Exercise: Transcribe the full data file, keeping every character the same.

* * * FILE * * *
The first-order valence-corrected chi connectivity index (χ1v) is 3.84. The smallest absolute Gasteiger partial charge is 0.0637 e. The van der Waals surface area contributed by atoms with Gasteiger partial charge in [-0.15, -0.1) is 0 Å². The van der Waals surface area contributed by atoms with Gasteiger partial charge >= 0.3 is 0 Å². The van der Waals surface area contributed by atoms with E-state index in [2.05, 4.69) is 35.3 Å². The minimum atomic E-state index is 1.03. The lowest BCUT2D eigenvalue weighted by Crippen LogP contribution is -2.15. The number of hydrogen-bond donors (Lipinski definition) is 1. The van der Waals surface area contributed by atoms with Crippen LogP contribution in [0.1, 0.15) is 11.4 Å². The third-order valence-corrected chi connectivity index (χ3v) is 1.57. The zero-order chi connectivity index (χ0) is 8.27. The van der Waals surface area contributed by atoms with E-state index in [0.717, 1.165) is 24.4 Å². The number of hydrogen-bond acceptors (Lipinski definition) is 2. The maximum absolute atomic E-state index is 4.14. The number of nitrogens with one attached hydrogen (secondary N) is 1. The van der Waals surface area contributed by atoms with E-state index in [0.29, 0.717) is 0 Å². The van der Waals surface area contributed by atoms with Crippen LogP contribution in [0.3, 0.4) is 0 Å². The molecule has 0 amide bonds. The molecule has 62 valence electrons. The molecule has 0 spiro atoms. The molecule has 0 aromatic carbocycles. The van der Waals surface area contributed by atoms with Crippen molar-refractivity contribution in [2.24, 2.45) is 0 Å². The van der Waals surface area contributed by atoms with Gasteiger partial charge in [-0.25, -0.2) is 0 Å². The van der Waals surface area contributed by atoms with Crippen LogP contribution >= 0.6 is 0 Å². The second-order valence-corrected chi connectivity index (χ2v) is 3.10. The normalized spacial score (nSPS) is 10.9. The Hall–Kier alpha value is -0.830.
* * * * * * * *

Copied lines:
The first-order valence-corrected chi connectivity index (χ1v) is 3.84. The smallest absolute Gasteiger partial charge is 0.0637 e. The van der Waals surface area contributed by atoms with Gasteiger partial charge in [-0.15, -0.1) is 0 Å². The van der Waals surface area contributed by atoms with Gasteiger partial charge >= 0.3 is 0 Å². The van der Waals surface area contributed by atoms with E-state index in [2.05, 4.69) is 35.3 Å². The minimum atomic E-state index is 1.03. The lowest BCUT2D eigenvalue weighted by Crippen LogP contribution is -2.15. The number of hydrogen-bond donors (Lipinski definition) is 1. The van der Waals surface area contributed by atoms with Crippen LogP contribution in [0.1, 0.15) is 11.4 Å². The third-order valence-corrected chi connectivity index (χ3v) is 1.57. The zero-order chi connectivity index (χ0) is 8.27. The van der Waals surface area contributed by atoms with E-state index in [0.717, 1.165) is 24.4 Å². The number of hydrogen-bond acceptors (Lipinski definition) is 2. The maximum absolute atomic E-state index is 4.14. The number of nitrogens with one attached hydrogen (secondary N) is 1. The van der Waals surface area contributed by atoms with E-state index in [0.29, 0.717) is 0 Å². The van der Waals surface area contributed by atoms with Crippen LogP contribution in [0.3, 0.4) is 0 Å². The molecule has 0 amide bonds. The molecule has 62 valence electrons. The molecule has 0 spiro atoms. The molecule has 0 aromatic carbocycles. The van der Waals surface area contributed by atoms with Crippen molar-refractivity contribution in [2.24, 2.45) is 0 Å². The van der Waals surface area contributed by atoms with Gasteiger partial charge in [-0.25, -0.2) is 0 Å². The van der Waals surface area contributed by atoms with Crippen LogP contribution >= 0.6 is 0 Å². The second-order valence-corrected chi connectivity index (χ2v) is 3.10. The normalized spacial score (nSPS) is 10.9. The Hall–Kier alpha value is -0.830.